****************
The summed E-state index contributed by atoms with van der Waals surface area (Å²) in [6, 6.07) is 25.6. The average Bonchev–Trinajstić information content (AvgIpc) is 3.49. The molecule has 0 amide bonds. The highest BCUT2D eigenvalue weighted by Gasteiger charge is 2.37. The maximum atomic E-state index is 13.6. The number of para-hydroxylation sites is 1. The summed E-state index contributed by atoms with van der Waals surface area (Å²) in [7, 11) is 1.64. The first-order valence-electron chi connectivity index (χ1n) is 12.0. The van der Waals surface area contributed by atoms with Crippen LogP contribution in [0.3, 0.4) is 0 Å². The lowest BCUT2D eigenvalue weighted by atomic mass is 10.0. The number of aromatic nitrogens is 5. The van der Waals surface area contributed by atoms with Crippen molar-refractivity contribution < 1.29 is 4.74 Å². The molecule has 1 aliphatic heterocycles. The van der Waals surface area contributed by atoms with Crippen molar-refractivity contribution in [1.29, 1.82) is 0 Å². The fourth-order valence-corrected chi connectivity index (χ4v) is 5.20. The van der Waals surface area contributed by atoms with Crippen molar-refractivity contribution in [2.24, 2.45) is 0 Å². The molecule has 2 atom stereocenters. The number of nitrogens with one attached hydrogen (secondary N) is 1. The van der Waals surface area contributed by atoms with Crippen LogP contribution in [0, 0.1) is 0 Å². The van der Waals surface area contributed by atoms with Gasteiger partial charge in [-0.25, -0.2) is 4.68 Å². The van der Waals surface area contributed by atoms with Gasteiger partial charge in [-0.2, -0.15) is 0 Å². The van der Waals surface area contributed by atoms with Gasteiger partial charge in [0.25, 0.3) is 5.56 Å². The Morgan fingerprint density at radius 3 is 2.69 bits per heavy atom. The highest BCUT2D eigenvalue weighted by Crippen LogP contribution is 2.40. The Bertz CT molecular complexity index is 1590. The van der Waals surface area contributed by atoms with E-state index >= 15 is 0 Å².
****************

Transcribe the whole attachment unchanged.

The summed E-state index contributed by atoms with van der Waals surface area (Å²) in [6, 6.07) is 25.6. The average Bonchev–Trinajstić information content (AvgIpc) is 3.49. The molecule has 0 amide bonds. The highest BCUT2D eigenvalue weighted by Gasteiger charge is 2.37. The maximum atomic E-state index is 13.6. The number of para-hydroxylation sites is 1. The summed E-state index contributed by atoms with van der Waals surface area (Å²) in [7, 11) is 1.64. The first-order valence-electron chi connectivity index (χ1n) is 12.0. The van der Waals surface area contributed by atoms with Crippen LogP contribution in [0.3, 0.4) is 0 Å². The lowest BCUT2D eigenvalue weighted by atomic mass is 10.0. The number of aromatic nitrogens is 5. The van der Waals surface area contributed by atoms with Crippen molar-refractivity contribution < 1.29 is 4.74 Å². The molecule has 1 aliphatic heterocycles. The van der Waals surface area contributed by atoms with Crippen molar-refractivity contribution in [1.29, 1.82) is 0 Å². The fourth-order valence-corrected chi connectivity index (χ4v) is 5.20. The van der Waals surface area contributed by atoms with Crippen molar-refractivity contribution in [2.24, 2.45) is 0 Å². The molecule has 2 atom stereocenters. The number of nitrogens with one attached hydrogen (secondary N) is 1. The van der Waals surface area contributed by atoms with Crippen LogP contribution in [0, 0.1) is 0 Å². The van der Waals surface area contributed by atoms with Gasteiger partial charge in [-0.25, -0.2) is 4.68 Å². The van der Waals surface area contributed by atoms with Gasteiger partial charge in [-0.2, -0.15) is 0 Å². The van der Waals surface area contributed by atoms with Gasteiger partial charge in [0.25, 0.3) is 5.56 Å². The Morgan fingerprint density at radius 3 is 2.69 bits per heavy atom. The highest BCUT2D eigenvalue weighted by Crippen LogP contribution is 2.40. The Bertz CT molecular complexity index is 1590. The van der Waals surface area contributed by atoms with E-state index >= 15 is 0 Å².